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. Last Updated: 07/27/2016

Experts Meet to Combat Nuclear Trade

VIENNA -- Experts on nuclear safety from 35 countries began a two-day meeting in Vienna on Wednesday to discuss ways of tightening protection of nuclear materials and to prevent their illegal trafficking.


The meeting, organized by the International Atomic Energy Agency, or IAEA, is aimed at producing a set of recommendations on what role the UN agency can play in helping to halt the increase in nuclear smuggling that has occurred since the collapse of the Soviet Union, an agency spokesman said.


"The subjects under discussion are ways of strengthening international conventions on the protection of nuclear materials, helping with the training of people responsible for their protection, increasing the role of the IAEA in battling the problem, and incorporation of the IAEA laboratory in the analysis of confiscated materials," agency spokesman David Kyd told reporters.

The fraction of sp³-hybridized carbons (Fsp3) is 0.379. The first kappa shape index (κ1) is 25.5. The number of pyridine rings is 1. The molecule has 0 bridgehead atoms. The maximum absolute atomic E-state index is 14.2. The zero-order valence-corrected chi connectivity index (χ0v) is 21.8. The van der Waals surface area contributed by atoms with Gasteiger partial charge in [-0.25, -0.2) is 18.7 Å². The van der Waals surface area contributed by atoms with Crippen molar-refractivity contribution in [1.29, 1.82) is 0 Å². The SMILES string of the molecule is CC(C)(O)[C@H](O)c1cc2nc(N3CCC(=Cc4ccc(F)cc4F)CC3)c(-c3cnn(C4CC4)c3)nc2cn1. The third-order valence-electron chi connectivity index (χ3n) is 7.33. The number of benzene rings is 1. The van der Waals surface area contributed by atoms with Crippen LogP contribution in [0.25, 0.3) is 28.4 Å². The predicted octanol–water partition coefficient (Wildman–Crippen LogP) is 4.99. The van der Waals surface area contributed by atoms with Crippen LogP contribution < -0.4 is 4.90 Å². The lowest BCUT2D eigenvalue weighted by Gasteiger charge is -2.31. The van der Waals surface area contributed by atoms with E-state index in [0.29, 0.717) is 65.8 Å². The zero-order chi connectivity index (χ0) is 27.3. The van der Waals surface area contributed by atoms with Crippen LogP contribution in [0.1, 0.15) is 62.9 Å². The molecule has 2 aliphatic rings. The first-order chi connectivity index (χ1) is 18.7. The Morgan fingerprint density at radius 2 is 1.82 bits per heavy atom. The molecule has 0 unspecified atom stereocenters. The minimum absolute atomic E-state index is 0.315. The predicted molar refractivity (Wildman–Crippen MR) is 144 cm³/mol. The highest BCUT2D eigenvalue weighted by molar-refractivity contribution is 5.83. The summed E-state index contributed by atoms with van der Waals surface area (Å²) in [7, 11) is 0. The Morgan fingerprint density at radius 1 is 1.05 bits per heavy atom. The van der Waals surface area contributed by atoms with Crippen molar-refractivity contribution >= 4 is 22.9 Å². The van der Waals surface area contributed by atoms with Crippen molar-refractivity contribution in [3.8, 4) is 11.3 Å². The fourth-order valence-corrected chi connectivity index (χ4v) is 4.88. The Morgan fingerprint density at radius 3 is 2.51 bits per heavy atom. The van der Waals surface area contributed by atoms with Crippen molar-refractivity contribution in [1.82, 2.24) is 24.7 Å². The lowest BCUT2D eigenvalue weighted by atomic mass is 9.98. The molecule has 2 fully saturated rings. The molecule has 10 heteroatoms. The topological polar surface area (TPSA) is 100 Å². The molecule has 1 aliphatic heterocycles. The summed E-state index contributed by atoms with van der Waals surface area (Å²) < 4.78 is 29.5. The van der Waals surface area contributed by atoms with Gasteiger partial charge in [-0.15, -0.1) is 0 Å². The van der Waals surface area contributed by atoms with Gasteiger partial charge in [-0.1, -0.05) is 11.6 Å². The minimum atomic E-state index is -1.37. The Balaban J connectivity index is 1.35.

NATO and the European Union have both called for urgent action to halt the smuggling of nuclear materials, and the subject was discussed at a summit of the Group of Seven leading industrialized nations held in July.


Police across Europe have this year intercepted scores of smugglers with gram- or kilogram-loads of nuclear material in a trade that is alarming Western governments and intelligence services, particularly in the United States and Germany.


None of the uranium and plutonium seized has been of the type that could easily be turned into a bomb. But the materials can be lethal; even a tiny amount of plutonium can cause lung cancer if inhaled.


Nuclear materials can be easily transported, uranium in the form of small pellets and plutonium as a powder or liquid.


Conventions on the protection of nuclear materials already exist, but the main problem is training people and ensuring safety at ground level, Kyd said.


"It is not that the texts are not there, but the ability to monitor their actual implementation," Kyd said. "That means making sure nobody's slipping a few grams into his lunch box."


The IAEA is already helping train personnel responsible for the protection of nuclear materials at a national level in some republics of the former Soviet Union, and it is willing to widen that support to others, Kyd said. Nuclear trafficking took off when the Soviet empire crumbled in 1991. Western diplomats say most of the materials appear to be coming from Russia, mainly from waste dumps and laboratories, rather than from military sites.


If experts at the meeting agree, a set of recommendations will be presented for further action to the meeting of the agency's board of governors, scheduled for the beginning of December.